MNG Enterprises, which has dramatically slashed head count at newspapers like the Boston Herald and the Denver Post, stepped up its bid to acquire USA Today publisher Gannett on Tuesday by urging shareholders to help it replace the company’s board.
The bid by MNG Enterprises to take over USA Today publisher Gannett now has a showdown date, May 16, which the Gannett board set as the date of the annual shareholders meeting.
Under the cloud of an aggressive takeover bid, Gannett reported a dip in fourth quarter revenue Wednesday. But the company said it was encouraged by growth in digital advertising.
Alden Global Capital’s strategy: Buy newspapers, slash jobs, sell the buildings. Now it’s bidding to buy Gannett, operator of the nation’s largest chain of daily newspapers by circulation, including USA Today — as well as its $900 million in remaining property and equipment — for more than $1.3 billion.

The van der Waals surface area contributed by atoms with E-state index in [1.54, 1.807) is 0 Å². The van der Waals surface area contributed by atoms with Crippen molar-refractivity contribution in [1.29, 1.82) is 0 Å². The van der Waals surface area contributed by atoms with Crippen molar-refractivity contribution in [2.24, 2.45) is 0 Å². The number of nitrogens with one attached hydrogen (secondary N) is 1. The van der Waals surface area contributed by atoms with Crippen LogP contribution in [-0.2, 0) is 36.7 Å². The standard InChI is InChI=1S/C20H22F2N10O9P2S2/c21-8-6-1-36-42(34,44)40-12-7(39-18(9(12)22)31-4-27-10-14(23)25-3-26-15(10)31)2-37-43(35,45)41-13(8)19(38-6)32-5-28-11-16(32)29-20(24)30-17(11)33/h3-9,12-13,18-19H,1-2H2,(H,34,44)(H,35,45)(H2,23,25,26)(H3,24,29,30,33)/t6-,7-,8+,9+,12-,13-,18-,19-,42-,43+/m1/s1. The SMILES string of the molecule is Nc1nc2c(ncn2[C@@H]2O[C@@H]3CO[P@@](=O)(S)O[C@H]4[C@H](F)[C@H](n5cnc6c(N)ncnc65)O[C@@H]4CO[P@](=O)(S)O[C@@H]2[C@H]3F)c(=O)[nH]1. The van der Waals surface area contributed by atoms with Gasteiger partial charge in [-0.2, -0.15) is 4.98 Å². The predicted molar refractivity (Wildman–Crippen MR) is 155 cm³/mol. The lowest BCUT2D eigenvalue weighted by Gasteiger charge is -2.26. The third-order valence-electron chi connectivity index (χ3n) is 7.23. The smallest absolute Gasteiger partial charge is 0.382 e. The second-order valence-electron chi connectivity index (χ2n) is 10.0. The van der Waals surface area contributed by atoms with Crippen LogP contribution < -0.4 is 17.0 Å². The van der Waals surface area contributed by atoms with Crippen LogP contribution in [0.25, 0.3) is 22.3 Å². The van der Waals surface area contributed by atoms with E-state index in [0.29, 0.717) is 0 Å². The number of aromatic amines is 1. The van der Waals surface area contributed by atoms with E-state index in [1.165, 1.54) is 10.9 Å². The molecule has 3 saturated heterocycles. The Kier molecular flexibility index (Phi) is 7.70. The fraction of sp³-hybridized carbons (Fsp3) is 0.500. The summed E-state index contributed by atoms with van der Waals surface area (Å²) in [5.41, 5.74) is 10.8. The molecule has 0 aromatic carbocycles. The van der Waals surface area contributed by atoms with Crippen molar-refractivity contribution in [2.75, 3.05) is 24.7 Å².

Gannett, the nation’s largest newspaper chain and the publisher of USA Today, rejected a takeover bid by MNG Enterprises, the hedge fund-owned company also known as Digital First Media, on Monday. The decision by Gannett’s board of directors was unanimous.
Newspaper circulation is down sharply, and so is employment in the newspaper industry. Financial cutbacks have led to the shutdown of nearly 1,800 daily and weekly newspapers since 2004. Two developments this week brought the issue into further focus. Facebook, whose success has contributed to the news business’ decline, announced Tuesday it would invest $300 million over three years in news initiatives with an emphasis in local coverage. More ominously, the hedge fund-backed Digital First Media, known for sharp cost-cutting strategies, bid to buy Gannett Co. , the publisher of USA Today and several daily newspapers across the country.